I’ve lived in Penicuik most of my life, but it is only now, after sixty-six years, that I find the threads of the past unravelling. The local mill women I’ve researched in the library thrive in my imagination, now not so faceless. The vision is strong. I see them cut and de-button rags. History reels around me, pulls me in, and further in, my mind rolling like the huge mill machines chugging and clicking and producing. The potchers, (big vats) the calendars, the overhauling, the dispatches tickle my curiosity.
It began with an ending, as it so often does. The twisted side of nature. The desire, once your parents have gone, for answers. Answers to questions you should have asked but were too busy in your own world to ask. My mum died recently, some thirty-seven years after my dad, taking with her, her knowledge. Although I’ve retained a lot of what she told me about her family, I have only snippets about my dad’s. Snippets no longer cut it. I want it all. I want the whole story, not a clipping. My dad was a Penicuik man and I’m out to find out more about him and his forebears. My forebears. I am the oracle, shipping his past back to life. I’ve roped in help. My brother is on board, at the wheel, sister is at the stern. They also have a vested interest.
I’ll begin here, with my dad’s dad. James Currie. We discovered he was a stoker on HMS Pegasus towards the end of WWI. The documents are hard to read, so details are sketchy. My grandfather came from Bonnyrigg, lived somewhere on Polton Street. I think of him now when I pick up my oldest grandson, Daniel, from Lasswade High School. I’ve told him about his great, great grandfather.
One day, I’ll spout out the list of my dad’s mum’s siblings to him, like my mother did with me. I must share this. Here we go. Jessie, Bessie, Aggie, Molly, John, Ruby, Belle, Jean and Mime. Nine. Jessie was my granny. It transpires she worked in Eskmill Papermill, lived at 1 Oakleaf, which was down by Eskbridge, and may have been a mill house.
These houses are no longer there, haven’t been for a long time. They weren’t there in the sixties when my brother and dad rummaged around there one summer day and got ravaged by wasps. I’m glad I wasn’t with them. Was my dad seeking knowledge of his roots, I wonder, but there’s no one to ask. I walked down there not so long ago, to see if there was any sign of Oakleaf. I mean, could there be an old street sign, a stone, an old foundation, anything, but all I came across were some self-built bungalows and a murderously steep drop down into the river.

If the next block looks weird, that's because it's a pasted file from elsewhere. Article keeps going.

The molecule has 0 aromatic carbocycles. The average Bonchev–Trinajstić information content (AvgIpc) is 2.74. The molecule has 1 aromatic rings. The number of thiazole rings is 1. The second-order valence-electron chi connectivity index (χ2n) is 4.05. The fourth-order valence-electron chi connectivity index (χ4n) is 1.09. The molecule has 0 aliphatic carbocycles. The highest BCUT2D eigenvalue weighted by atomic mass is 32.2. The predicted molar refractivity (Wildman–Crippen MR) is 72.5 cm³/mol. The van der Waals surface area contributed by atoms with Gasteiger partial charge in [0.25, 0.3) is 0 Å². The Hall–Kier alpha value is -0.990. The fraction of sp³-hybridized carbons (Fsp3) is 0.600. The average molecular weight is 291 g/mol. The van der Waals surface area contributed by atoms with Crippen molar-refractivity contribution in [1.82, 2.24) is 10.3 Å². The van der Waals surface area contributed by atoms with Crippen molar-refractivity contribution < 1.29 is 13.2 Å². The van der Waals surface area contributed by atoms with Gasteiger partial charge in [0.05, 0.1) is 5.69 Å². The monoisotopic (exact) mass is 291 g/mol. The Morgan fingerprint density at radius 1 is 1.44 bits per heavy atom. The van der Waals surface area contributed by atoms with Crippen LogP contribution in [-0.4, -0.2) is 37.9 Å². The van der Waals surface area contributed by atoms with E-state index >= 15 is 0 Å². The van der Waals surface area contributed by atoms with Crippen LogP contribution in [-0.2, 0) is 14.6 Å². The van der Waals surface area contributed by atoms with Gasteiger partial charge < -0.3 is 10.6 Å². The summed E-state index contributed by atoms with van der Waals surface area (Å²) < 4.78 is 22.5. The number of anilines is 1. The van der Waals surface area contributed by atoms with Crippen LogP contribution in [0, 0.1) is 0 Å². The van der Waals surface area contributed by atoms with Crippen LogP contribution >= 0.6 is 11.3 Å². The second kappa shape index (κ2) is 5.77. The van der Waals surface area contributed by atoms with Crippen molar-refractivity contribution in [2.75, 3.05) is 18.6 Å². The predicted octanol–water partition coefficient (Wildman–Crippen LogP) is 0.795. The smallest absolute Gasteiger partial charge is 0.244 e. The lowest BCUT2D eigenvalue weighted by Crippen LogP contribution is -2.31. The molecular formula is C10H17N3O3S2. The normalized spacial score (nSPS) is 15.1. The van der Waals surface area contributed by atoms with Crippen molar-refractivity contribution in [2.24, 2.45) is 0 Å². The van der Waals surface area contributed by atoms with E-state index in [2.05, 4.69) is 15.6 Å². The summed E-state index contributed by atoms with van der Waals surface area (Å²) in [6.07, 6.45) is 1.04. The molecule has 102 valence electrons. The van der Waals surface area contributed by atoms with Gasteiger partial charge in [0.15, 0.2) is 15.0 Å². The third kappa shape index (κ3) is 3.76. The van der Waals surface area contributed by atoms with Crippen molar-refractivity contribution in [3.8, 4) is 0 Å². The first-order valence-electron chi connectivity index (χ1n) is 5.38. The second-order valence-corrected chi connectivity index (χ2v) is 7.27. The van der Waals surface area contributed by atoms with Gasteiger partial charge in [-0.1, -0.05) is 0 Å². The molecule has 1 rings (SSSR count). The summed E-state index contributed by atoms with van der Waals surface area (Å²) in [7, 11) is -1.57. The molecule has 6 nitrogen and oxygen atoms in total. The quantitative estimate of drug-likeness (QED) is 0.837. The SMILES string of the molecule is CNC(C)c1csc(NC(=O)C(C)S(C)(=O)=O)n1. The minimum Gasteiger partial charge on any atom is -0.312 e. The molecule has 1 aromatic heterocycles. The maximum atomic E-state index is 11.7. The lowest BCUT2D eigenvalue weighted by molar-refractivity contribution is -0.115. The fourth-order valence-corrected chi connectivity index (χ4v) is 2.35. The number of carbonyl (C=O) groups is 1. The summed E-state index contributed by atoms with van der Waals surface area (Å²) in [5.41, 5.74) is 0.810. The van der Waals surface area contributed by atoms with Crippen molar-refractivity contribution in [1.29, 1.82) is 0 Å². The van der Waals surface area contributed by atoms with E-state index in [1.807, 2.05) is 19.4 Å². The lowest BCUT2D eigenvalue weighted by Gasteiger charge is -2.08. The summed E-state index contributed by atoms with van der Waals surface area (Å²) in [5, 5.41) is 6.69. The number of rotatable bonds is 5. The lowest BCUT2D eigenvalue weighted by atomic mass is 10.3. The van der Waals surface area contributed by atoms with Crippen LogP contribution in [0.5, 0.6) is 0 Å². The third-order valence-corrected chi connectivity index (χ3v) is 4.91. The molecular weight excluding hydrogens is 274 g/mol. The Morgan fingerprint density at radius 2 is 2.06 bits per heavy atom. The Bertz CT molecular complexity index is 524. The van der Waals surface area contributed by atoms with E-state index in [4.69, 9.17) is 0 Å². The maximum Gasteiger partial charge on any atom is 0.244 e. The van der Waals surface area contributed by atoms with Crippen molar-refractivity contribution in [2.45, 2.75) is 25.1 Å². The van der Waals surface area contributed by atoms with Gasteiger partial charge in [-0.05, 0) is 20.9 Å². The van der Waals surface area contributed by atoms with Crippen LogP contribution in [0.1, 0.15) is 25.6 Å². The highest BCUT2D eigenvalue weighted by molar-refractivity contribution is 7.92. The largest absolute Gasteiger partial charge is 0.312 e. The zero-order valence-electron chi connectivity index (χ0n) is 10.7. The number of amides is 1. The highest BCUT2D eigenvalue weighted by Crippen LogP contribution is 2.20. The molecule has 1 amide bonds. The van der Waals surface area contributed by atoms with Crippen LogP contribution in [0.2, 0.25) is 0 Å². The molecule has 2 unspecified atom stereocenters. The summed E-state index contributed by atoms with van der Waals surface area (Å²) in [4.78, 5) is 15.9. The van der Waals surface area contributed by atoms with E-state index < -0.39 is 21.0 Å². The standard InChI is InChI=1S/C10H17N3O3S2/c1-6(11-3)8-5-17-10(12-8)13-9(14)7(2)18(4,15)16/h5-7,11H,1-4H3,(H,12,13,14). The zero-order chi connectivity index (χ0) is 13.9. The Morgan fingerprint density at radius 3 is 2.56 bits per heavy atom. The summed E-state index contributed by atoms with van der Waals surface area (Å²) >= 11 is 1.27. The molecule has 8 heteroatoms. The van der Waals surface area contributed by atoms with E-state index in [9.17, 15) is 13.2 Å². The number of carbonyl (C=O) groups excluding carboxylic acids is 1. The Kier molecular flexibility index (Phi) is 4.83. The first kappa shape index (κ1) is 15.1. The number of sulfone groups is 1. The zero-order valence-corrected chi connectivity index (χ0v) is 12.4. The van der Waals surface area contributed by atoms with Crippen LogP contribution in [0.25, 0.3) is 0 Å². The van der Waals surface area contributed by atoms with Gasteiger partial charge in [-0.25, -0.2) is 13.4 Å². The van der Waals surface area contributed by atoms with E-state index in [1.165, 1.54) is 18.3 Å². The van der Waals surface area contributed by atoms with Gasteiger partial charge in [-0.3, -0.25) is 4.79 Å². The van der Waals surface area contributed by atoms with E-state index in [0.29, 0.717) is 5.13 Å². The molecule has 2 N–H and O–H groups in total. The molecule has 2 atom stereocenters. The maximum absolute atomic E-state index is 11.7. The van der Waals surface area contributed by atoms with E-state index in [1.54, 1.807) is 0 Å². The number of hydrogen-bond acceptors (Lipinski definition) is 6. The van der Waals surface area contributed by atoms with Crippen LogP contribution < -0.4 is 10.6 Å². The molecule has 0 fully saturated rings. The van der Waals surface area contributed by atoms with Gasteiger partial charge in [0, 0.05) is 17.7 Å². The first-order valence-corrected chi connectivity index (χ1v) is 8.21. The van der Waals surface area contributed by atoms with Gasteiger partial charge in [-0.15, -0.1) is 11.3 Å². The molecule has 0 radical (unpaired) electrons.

I’ve had a bit of an obsession for a few years now with our river Esk, so it all fits in. It lies down a ridge, deeper than our town. It’s hidden, in parts it is dark and dangerous, unlike the picturesque part of the river Esk in Musselburgh. I’ve walked the length of it from one end of Penicuik to Roslin, under a canopy of trees, along the old railway line, mostly alone, despite the remote nature of it, the long dark history hanging from every limb.
I’m prone to obsessive behaviour. Like my sojourns to the local library. After my mum passed away, it gave me an interest, something to keep my mind off the awful day I found her. Anyhow, I’d been given information about a collection of material by James Black and his son, and I was able to go and look through it. The town and surrounding areas came to life. I read a lot about the millworkers. I didn’t know then that my granny was one of those, although I admit to always looking for connections.
A book has also come into my possession. It’s called Through The Mill, by Ian MacDougall. It’s reminiscences of mill workers, from 1927 until they closed. My granny was born in 1895, so she may have worked in the mill around 1910. The conditions were hard. Long hours, heavy work. Living conditions too. They spoke of outside, dry toilets, no running water. A man in a horse and cart would come around lifting the mill waste and the human waste from people’s houses. Water for cooking and washing was got from wells. Now that I know my granny was among those immortalised in both Through The Mill and the Black Collection it all means much more to me. She probably knew James Black, perhaps even spoken to him.
There’s a photo. It was in this collection of historical material. It displays some young girls, probably children of The Free Gardeners society members. Immediately one of the girls at the front jumped out at me. It was me. It looked just like me, as a child. That’s why I took a photo of it. At that point I was unaware that my granny came from Penicuik. Could this girl be my granny or her sister? I’ll never know. I have no photos of her as a young girl. I’ll share it with you. The girl in question is in the front row, second from the right. She’s biting her lip.
This is only the start. We have so much more to do. I have a great aunt to find, who, rumour has it, played the mandolin in an orchestra. That mandolin is now with me. I inherited it, along with the musical traits. Now can you see why I relish the challenge of family discovery?
2 thoughts on “Keep Granny Alive”
Can’t wait to find out more. The girl does look like you Jan.
Thanks Ellen. It’s good you’ve confirmed a likeness. This hopefully will be continued.